The emphatic arrival of flex work space providers into the UK’s regional markets is no flash in the pan, reflecting profound structural changes in occupiers’ demands.
Amid this changing landscape, landlords who choose to embrace their tenants as customers stand to prosper most.
The WeWork distraction
WeWork’s recent travails have, perhaps unfairly, quelled some of the clamour surrounding the growth of the flex space market around the UK. True, if WeWork were to fail, it would have immediate repercussions for many landlords, particularly in Central London, where it is now the largest tenant after the UK government.
However, WeWork’s troubles are largely of their own making and do not reflect issues around underlying demand. Occupier demand for flexibility is only going to grow over the coming years, and landlords need to adapt or risk being left behind.
The internet revolution
The growth of the flex space market over recent years, be that managed, coworking or more conventional serviced office formats, has been much discussed but little theorised. So why is it happening now and what’s really changed?
Ultimately, technological advances have enabled the shift.. The internet revolution has substantially reduced the cost of undertaking business, in the process fostering the explosive growth of smaller, more specialised businesses and eroding the traditional benefits of scale.
Since 2010, when the UK emerged beleaguered from the global financial crisis, the number of service sector businesses with a headcount of below ten employees has grown by a massive 44%, compared with growth of 19% in the number of businesses with more than 250 employees. As a result, the nature of demand is shifting – shorter leases, fitted space and collaborative environments are increasingly the order of the day.
Rippling into the regions
In response to this structural change, the number of flexible office providers active in the UK has expanded significantly while existing heavyweights have adapted their typical offer to compete, eg . Spaces, Regus’s coworking brand.
But one of the clearest trends over the past two years has been the wave of demand flowing from Central London into the UK’s regional office markets, as the main operators have raced in to grab market share. Across 40 key UK regional markets, take-up from flex space providers hit 1.25m sq ft in 2018, a nine-fold increase on 2016’s level, while a similar amount is expected again in 2019, with over 1m sq ft transacted in the year to Q3.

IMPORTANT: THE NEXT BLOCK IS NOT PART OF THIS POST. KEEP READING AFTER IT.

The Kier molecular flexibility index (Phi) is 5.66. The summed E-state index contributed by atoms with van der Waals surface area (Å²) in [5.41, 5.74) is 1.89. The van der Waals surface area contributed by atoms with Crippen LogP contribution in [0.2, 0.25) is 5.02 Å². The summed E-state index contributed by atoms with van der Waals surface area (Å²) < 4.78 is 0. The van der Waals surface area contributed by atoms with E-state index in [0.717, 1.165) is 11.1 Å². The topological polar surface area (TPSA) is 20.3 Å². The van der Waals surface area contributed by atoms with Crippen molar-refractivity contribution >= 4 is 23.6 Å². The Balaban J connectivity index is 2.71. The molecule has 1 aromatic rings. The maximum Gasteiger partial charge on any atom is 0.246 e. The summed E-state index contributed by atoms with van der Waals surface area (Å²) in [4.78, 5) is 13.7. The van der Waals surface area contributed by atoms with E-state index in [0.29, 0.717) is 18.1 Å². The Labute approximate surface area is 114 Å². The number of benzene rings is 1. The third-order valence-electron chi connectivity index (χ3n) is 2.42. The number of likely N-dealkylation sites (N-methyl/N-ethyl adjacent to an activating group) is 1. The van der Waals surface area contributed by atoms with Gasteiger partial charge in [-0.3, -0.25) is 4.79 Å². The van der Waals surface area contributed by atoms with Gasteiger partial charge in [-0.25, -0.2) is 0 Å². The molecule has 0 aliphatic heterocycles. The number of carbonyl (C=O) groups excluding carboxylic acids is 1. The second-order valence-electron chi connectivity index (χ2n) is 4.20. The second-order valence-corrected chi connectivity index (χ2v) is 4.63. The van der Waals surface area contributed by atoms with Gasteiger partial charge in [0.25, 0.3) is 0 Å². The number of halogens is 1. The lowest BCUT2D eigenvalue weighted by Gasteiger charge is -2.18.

Putting growth into perspective
Understandably, the UK largest and most liquid regional markets have seen the bulk of activity. Since 2016, Birmingham and Manchester city centre have together accounted for 41% of all flex space take-up across the 40 regional centres.
Despite the big numbers in absolute terms, flex take-up as a proportion of stock arguably provides a better perspective. On this basis, Uxbridge has seen more serviced office take-up than any other market, although since 2016 it is only equivalent to a rather unspectacular 2.6% of existing stock levels. The only other markets where flex take-up is equivalent to more than 2% of stock are Birmingham (2.5%), Reading (2.4%) and Manchester (2.3%).
While several major cities have taken the lion’s share of flexible office operator demand to date, our analysis of the current market shows there is enormous untapped potential elsewhere in the UK.
Firstly, compared with Central London the regional markets generally have a smaller supply of flexible offices as a share of stock. Of the 40 regional markets surveyed only Milton Keynes (6.2%) and Heathrow (7.8%) are ahead of Central London’s 5.9% and, on average flexible office space accounts for only 2.5% of current stock.
Some markets also look relatively untapped. Flexible offices account for below 2% of total stock in Liverpool, Edinburgh, Cardiff, Oxford and Cambridge to name a few, despite arguably boasting attractive credentials in terms of an expanding tech sector and or strong the growth of business start-ups.
The 64 million dollar question
When, and at what level, flexible office provision will reach its ‘natural’ level is the 64 million dollar question. As more and more occupiers, and indeed their staff, get a taste of these environments, it only seems logical that flexible offices will become the smaller occupier’s accommodation of choice, with a range of options to suit different budgets and tastes. In the most conducive markets, it is perfectly conceivable that flexible office operators will come to represent over 10% of stock levels by 2030.
LANDLORDS GO FLEX-ABLE
While it remains to be seen quite how much of the regional markets flexible operators will take in future, perhaps the largest impact of the rising demand for flexibility will be on landlord behaviour.
As an ever greater share of occupiers choose to behave more like customers than tenants, landlords may find themselves preferring to cut out the middle man of the serviced office provider and cater for more flexible requirements directly themselves or offer this service through a managed provider.
This phenomenon is in part driven in the larger markets by the need for landlords to fill space and compete at the smaller end of the market. There is also a growing realisation that while there may be a limited number of large requirements at any one time, there is constant churn of demand among smaller occupiers.
What the Flex market has done is show that there is continued demand in the regional office markets for office space as the majority of centres are filling quickly, albeit not on a conventional basis. The flex landlords are challenging the norm which in turn is making landlords evolve in a way that may provide adiditonal service income…watch this space.
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